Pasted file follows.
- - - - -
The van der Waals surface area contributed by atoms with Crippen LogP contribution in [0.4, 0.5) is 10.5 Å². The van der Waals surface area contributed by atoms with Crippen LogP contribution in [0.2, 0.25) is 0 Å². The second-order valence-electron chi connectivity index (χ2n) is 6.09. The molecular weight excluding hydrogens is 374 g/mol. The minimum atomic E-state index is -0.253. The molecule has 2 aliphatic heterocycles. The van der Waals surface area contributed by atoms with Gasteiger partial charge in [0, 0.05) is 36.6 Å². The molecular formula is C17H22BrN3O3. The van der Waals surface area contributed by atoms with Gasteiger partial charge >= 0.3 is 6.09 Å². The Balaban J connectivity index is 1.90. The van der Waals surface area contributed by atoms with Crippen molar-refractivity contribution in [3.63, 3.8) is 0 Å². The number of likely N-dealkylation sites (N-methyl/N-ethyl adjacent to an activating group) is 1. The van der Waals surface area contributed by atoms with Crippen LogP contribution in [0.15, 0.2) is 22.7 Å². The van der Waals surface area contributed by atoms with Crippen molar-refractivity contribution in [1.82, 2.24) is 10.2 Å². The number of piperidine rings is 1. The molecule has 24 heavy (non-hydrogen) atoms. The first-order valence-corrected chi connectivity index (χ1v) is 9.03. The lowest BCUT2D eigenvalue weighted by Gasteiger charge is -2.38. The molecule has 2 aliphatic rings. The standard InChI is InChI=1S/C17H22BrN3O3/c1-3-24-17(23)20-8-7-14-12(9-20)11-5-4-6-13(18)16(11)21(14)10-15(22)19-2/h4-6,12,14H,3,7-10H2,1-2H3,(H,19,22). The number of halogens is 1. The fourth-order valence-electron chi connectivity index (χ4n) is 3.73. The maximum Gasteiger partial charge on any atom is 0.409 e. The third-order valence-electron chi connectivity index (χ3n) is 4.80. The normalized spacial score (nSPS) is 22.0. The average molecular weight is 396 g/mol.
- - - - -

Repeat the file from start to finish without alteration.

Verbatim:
The van der Waals surface area contributed by atoms with Crippen LogP contribution in [0.4, 0.5) is 10.5 Å². The van der Waals surface area contributed by atoms with Crippen LogP contribution in [0.2, 0.25) is 0 Å². The second-order valence-electron chi connectivity index (χ2n) is 6.09. The molecular weight excluding hydrogens is 374 g/mol. The minimum atomic E-state index is -0.253. The molecule has 2 aliphatic heterocycles. The van der Waals surface area contributed by atoms with Gasteiger partial charge in [0, 0.05) is 36.6 Å². The molecular formula is C17H22BrN3O3. The van der Waals surface area contributed by atoms with Gasteiger partial charge >= 0.3 is 6.09 Å². The Balaban J connectivity index is 1.90. The van der Waals surface area contributed by atoms with Crippen molar-refractivity contribution in [3.63, 3.8) is 0 Å². The number of likely N-dealkylation sites (N-methyl/N-ethyl adjacent to an activating group) is 1. The van der Waals surface area contributed by atoms with Crippen LogP contribution in [0.15, 0.2) is 22.7 Å². The van der Waals surface area contributed by atoms with Crippen molar-refractivity contribution in [1.82, 2.24) is 10.2 Å². The number of piperidine rings is 1. The molecule has 24 heavy (non-hydrogen) atoms. The first-order valence-corrected chi connectivity index (χ1v) is 9.03. The lowest BCUT2D eigenvalue weighted by Gasteiger charge is -2.38. The molecule has 2 aliphatic rings. The standard InChI is InChI=1S/C17H22BrN3O3/c1-3-24-17(23)20-8-7-14-12(9-20)11-5-4-6-13(18)16(11)21(14)10-15(22)19-2/h4-6,12,14H,3,7-10H2,1-2H3,(H,19,22). The number of halogens is 1. The fourth-order valence-electron chi connectivity index (χ4n) is 3.73. The maximum Gasteiger partial charge on any atom is 0.409 e. The third-order valence-electron chi connectivity index (χ3n) is 4.80. The normalized spacial score (nSPS) is 22.0. The average molecular weight is 396 g/mol.